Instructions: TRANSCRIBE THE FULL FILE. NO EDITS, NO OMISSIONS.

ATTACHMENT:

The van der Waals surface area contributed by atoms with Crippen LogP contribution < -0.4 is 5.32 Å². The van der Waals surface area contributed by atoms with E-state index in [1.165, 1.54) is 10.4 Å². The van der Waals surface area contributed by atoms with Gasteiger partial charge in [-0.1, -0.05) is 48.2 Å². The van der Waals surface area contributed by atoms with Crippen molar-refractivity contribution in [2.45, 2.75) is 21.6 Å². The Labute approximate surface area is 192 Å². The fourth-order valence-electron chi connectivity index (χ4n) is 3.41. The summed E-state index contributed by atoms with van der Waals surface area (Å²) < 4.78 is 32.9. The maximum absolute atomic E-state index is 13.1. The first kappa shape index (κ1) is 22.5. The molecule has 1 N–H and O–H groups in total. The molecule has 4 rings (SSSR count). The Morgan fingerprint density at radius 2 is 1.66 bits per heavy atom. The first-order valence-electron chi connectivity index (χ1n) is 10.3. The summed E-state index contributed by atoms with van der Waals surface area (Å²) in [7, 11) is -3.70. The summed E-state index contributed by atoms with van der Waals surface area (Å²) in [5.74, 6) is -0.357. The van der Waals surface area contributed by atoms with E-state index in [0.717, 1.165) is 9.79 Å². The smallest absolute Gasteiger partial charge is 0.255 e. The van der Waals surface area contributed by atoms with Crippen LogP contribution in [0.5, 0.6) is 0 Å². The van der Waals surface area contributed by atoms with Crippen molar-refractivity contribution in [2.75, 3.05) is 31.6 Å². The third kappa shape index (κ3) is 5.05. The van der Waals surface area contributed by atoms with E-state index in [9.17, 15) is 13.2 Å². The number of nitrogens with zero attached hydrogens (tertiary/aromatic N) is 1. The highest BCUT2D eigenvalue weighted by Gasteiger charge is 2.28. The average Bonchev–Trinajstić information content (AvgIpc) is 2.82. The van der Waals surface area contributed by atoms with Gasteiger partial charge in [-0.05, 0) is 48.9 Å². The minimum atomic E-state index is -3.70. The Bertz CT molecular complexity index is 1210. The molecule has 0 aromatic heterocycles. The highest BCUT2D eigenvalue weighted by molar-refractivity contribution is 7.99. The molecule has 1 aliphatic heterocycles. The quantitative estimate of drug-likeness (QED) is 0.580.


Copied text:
The van der Waals surface area contributed by atoms with Crippen LogP contribution < -0.4 is 5.32 Å². The van der Waals surface area contributed by atoms with E-state index in [1.165, 1.54) is 10.4 Å². The van der Waals surface area contributed by atoms with Gasteiger partial charge in [-0.1, -0.05) is 48.2 Å². The van der Waals surface area contributed by atoms with Crippen molar-refractivity contribution in [2.45, 2.75) is 21.6 Å². The Labute approximate surface area is 192 Å². The fourth-order valence-electron chi connectivity index (χ4n) is 3.41. The summed E-state index contributed by atoms with van der Waals surface area (Å²) < 4.78 is 32.9. The maximum absolute atomic E-state index is 13.1. The first kappa shape index (κ1) is 22.5. The molecule has 1 N–H and O–H groups in total. The molecule has 4 rings (SSSR count). The Morgan fingerprint density at radius 2 is 1.66 bits per heavy atom. The first-order valence-electron chi connectivity index (χ1n) is 10.3. The summed E-state index contributed by atoms with van der Waals surface area (Å²) in [7, 11) is -3.70. The summed E-state index contributed by atoms with van der Waals surface area (Å²) in [5.74, 6) is -0.357. The van der Waals surface area contributed by atoms with E-state index in [0.717, 1.165) is 9.79 Å². The smallest absolute Gasteiger partial charge is 0.255 e. The van der Waals surface area contributed by atoms with Crippen LogP contribution in [0.5, 0.6) is 0 Å². The van der Waals surface area contributed by atoms with Crippen molar-refractivity contribution in [2.75, 3.05) is 31.6 Å². The third kappa shape index (κ3) is 5.05. The van der Waals surface area contributed by atoms with E-state index in [9.17, 15) is 13.2 Å². The number of nitrogens with zero attached hydrogens (tertiary/aromatic N) is 1. The highest BCUT2D eigenvalue weighted by Gasteiger charge is 2.28. The average Bonchev–Trinajstić information content (AvgIpc) is 2.82. The van der Waals surface area contributed by atoms with Gasteiger partial charge in [-0.05, 0) is 48.9 Å². The minimum atomic E-state index is -3.70. The Bertz CT molecular complexity index is 1210. The molecule has 0 aromatic heterocycles. The highest BCUT2D eigenvalue weighted by molar-refractivity contribution is 7.99. The molecule has 1 aliphatic heterocycles. The quantitative estimate of drug-likeness (QED) is 0.580.